The International Monetary Fund's chief economist cautioned on Wednesday against exacting tough austerity measures too quickly and instead favors a longer process as countries around the world grapple with high debt levels.
The IMF's Olivier Blanchard said he was surprised over the debate over whether the best way forward was more stimulus to boost economic growth or tighter measures to deal with deficits, saying in most circumstances austerity would lead to contraction.
"The hope that fiscal consolidation will make people optimistic about the future and lead to a boom in the economy next year I think is something we should give up," said Blanchard, speaking on a panel at the Council on Foreign Relations in New York.
Blanchard noted that there are some dire situations that have been improved by greater government responsibility, but the United States and most of Europe are not in such bad shape as to warrant that.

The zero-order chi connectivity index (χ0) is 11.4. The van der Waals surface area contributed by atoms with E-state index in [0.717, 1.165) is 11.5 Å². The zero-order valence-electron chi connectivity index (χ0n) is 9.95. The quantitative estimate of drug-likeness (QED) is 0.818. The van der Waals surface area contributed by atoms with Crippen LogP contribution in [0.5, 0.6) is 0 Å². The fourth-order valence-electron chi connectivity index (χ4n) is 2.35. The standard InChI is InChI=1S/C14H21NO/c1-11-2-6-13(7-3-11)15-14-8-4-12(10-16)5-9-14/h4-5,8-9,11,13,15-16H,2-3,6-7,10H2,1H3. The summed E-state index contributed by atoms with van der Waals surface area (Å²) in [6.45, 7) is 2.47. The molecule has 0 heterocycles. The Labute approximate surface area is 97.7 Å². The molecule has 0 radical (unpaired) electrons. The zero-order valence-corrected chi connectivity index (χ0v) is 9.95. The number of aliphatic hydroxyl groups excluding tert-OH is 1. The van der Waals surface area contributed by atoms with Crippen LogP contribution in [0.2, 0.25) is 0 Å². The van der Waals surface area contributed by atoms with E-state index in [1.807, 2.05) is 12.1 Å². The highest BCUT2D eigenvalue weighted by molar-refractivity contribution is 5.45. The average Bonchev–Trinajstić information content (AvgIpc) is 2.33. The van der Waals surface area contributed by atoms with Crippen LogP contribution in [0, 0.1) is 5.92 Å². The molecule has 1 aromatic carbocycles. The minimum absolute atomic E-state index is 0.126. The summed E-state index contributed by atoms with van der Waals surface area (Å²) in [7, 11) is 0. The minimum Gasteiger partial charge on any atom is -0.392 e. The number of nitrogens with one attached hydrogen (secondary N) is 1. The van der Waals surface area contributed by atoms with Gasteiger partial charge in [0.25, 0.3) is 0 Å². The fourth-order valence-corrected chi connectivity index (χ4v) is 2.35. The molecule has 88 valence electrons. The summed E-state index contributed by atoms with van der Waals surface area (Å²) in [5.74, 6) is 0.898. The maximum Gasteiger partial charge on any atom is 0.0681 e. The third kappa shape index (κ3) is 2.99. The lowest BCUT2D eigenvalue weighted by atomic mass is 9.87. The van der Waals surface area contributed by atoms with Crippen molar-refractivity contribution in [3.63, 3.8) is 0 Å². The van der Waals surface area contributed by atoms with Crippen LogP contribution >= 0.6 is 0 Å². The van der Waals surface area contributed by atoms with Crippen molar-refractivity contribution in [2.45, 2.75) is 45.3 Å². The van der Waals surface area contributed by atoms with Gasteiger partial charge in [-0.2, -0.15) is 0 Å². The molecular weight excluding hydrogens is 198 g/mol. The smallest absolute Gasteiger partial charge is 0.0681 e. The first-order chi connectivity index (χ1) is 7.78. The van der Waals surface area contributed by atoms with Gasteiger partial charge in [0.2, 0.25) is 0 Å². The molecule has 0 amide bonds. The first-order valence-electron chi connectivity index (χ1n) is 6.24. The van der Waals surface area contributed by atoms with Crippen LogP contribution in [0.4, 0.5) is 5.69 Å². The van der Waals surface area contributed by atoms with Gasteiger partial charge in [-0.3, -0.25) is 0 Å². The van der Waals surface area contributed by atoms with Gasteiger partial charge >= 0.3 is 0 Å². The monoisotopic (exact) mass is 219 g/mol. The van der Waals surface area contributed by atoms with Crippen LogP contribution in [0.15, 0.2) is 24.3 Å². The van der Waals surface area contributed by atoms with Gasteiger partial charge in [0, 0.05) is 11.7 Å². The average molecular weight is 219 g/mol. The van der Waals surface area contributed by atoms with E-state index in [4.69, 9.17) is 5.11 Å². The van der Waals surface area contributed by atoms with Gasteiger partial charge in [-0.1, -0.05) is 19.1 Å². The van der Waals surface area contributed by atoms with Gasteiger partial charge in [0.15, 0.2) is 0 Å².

"It seems to me everybody should agree that the fiscal adjustment should be a long, drawn out, credible, medium-term process," said Blanchard, who also said austerity was clearly needed.
He said he was worried that governments feel pressure to satisfy markets through very strong and very fast fiscal consolidation.
Asked about the debt crisis in the euro zone, Blanchard said that if Europe does not contain its short-run crisis, clearly the world will be affected in major ways.
But even assuming the region is able to get its debt problems under control, next year "is not going to be nice" for Europe, as bank deleveraging and fiscal consolidation will be a major drag on the economy.
As to the impact of the crisis on the rest of the world, "There is enormous ambiguity," said Blanchard.